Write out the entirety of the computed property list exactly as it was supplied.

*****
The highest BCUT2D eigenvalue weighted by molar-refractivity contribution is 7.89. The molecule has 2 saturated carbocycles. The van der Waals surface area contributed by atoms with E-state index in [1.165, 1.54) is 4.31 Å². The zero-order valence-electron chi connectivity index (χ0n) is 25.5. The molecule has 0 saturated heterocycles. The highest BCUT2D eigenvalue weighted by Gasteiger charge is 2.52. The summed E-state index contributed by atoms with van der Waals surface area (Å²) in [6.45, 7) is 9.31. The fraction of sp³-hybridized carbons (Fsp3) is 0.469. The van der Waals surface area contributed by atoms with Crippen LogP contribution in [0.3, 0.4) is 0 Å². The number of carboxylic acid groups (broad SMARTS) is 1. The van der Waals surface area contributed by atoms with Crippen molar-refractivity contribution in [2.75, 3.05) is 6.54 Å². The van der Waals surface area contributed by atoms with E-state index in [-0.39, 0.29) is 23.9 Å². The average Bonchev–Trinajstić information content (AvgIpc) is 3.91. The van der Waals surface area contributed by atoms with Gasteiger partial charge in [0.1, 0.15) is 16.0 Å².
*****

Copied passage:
The highest BCUT2D eigenvalue weighted by molar-refractivity contribution is 7.89. The molecule has 2 saturated carbocycles. The van der Waals surface area contributed by atoms with E-state index in [1.165, 1.54) is 4.31 Å². The zero-order valence-electron chi connectivity index (χ0n) is 25.5. The molecule has 0 saturated heterocycles. The highest BCUT2D eigenvalue weighted by Gasteiger charge is 2.52. The summed E-state index contributed by atoms with van der Waals surface area (Å²) in [6.45, 7) is 9.31. The fraction of sp³-hybridized carbons (Fsp3) is 0.469. The van der Waals surface area contributed by atoms with Crippen LogP contribution in [0.3, 0.4) is 0 Å². The number of carboxylic acid groups (broad SMARTS) is 1. The van der Waals surface area contributed by atoms with Crippen molar-refractivity contribution in [2.75, 3.05) is 6.54 Å². The van der Waals surface area contributed by atoms with E-state index in [-0.39, 0.29) is 23.9 Å². The average Bonchev–Trinajstić information content (AvgIpc) is 3.91. The van der Waals surface area contributed by atoms with Gasteiger partial charge in [0.1, 0.15) is 16.0 Å².